After launching a complex offensive on Friday, Russian troops have poured across Ukraine’s northeastern border. At least nine villages have been seized, and Russia has taken more square miles per day than at almost any other point in the war.

Now, some Ukrainian troops are retreating, and some commanders have taken the unusual step of blaming each other. Thousands of civilians have fled to Kharkiv, about 20 miles from the border and the nearest big city to the villages. For now, it is safe — but approaching machine gun fire is increasingly audible, those on the ground say.

Gen. Oleksandr Syrsky, Ukraine’s top military commander, conceded that the situation had “significantly worsened.” But he said that Russian attempts to break through Ukrainian defensive lines had been unsuccessful so far.

Toll: Villagers in the Kherson region slowly rebuilt their lives after Ukraine pushed back Russia. Now residents are braced for a fresh assault.

In Russia: President Vladimir Putin moved Sergei Shoigu, his minister of defense, to a position running the national security council, the first shake-up for Putin’s national security team since the invasion began.

In Ukraine: Seaborne grain and oilseed exports are now approaching prewar levels, according to data shared with The Times.


The Israeli military has stepped up pressure on the southern city of Rafah, describing it as Hamas’s last stronghold in Gaza. But close-quarters ground combat between Hamas fighters and Israeli troops in Gaza City and nearby Jabaliya over the weekend was a reminder that the militants might remain a force for a long time to come.

It has become a familiar scenario over the seven-month war: Israel declares an area clear of Hamas, only to return after the militants rebuild their forces.

Military analysts said that Hamas has been able to reconstitute itself in some areas because Israel has declined to administer those territories itself, and has also declined to transfer them to non-Hamas Palestinian control.

U.S.: Antony Blinken, the secretary of state, said he was concerned that Israel’s failure to lay down a template for the governance of Gaza meant that its victories might not be “sustainable” and would be followed by “chaos, by anarchy and ultimately by Hamas again.”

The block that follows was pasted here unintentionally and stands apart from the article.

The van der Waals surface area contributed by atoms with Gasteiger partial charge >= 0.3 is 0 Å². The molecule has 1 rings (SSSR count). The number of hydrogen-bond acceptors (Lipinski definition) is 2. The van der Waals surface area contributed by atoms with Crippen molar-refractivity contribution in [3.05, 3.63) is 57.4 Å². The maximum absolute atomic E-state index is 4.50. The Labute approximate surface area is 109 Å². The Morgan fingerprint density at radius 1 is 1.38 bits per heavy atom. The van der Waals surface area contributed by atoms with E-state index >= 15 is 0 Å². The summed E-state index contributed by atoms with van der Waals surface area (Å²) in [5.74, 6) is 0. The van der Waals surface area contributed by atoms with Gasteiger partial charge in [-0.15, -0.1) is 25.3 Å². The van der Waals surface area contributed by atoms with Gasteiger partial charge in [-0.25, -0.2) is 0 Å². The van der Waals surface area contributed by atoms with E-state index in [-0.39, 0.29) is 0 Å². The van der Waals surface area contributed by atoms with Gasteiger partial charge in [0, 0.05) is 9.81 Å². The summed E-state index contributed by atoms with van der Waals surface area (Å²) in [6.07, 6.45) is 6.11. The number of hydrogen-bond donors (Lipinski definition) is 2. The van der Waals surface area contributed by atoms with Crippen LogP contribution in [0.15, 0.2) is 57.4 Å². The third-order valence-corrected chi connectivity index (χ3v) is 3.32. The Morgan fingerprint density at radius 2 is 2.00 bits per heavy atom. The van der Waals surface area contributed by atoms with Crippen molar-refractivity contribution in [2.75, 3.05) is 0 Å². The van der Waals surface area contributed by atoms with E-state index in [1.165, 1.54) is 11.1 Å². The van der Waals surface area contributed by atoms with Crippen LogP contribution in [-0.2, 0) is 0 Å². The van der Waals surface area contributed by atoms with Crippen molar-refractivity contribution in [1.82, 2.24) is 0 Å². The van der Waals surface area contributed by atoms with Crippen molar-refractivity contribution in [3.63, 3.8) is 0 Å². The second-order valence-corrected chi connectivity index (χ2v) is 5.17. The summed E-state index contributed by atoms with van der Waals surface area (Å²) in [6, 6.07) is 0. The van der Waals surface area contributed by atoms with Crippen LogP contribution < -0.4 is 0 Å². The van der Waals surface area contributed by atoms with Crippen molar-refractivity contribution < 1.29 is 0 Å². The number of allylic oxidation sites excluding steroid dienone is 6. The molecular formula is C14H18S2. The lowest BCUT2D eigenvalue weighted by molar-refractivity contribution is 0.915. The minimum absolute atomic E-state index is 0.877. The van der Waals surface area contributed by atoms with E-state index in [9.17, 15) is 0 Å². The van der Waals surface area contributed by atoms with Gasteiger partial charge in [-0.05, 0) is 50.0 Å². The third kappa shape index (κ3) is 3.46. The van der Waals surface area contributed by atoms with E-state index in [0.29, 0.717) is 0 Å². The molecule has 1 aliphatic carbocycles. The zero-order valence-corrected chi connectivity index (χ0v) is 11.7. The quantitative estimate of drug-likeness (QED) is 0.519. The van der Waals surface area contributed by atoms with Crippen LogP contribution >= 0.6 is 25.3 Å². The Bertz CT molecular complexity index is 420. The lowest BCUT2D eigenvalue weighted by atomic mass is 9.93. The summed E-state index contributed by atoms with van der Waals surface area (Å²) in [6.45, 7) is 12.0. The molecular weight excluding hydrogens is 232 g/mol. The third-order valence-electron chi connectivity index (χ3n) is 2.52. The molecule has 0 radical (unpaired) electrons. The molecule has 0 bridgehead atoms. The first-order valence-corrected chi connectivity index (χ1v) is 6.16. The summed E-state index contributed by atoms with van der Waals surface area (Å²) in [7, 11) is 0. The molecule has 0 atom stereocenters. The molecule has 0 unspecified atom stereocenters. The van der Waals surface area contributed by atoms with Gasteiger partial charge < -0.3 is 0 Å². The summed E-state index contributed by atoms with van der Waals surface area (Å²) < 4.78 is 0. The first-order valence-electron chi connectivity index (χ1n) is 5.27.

Quotable: “I am deeply distressed by the fast-deteriorating conditions in Gaza,” the United Nations’ human rights chief, Volker Türk, said in a statement about the fighting in the north.

Spain’s governing Socialist Party emerged yesterday as the winner of regional elections in Catalonia but did not clinch enough seats to govern alone. The vote had been widely seen as a litmus test for Prime Minister Pedro Sánchez’s polarizing amnesty measure for separatists.

The Socialists now most likely face weeks of bargaining and possibly a repeat election. But for the first time in years, they may be able to form a regional government led by an anti-independence party.

The documentary “Super Size Me” led to a backlash against McDonald’s. Twenty years on, not only is McDonald’s bigger than ever, with nearly 42,000 global locations, but fast food in general has boomed.

  • Aurora borealis: The lights appeared much farther from the poles than usual this weekend. See photos.

  • Mona Lisa: At least one mystery about Leonardo da Vinci’s enigmatic subject seems to have been solved: the location of the painting.

  • Filling the silence: Talking to yourself is normal, experts say — and useful.

Celebration time: Why Manchester City fans do the “Poznan.”

‘It was personal’: The complicated etiquette of celebrating a soccer goal against a former club.

Olympics: Concerns are growing that the World Anti-Doping Agency is failing at its mission to keep sports free of illegal drugs, months before the Summer Games in Paris.

Ben Shelton: The American tennis star who wants to be different.

A British regional council caused consternation — and even some punctilious vandalism — with the decision to remove apostrophes from street signs for thoroughfares like St. Mary’s Walk and King’s Road.

Officials said that the decision would make the streets easier to search for in databases. And some experts said that the apostrophes served no real purpose; one linguist said they could be decorative and confusing, like the “fish forks” of punctuation.

But some proponents are furious. The chairman of the Apostrophe Protection Society, a tiny group in Britain, said that phasing out apostrophes was “cultural vandalism.” “What’s next?” a former teacher said, adding, “We just use emojis?”



Source link

Leave a Reply

Your email address will not be published. Required fields are marked *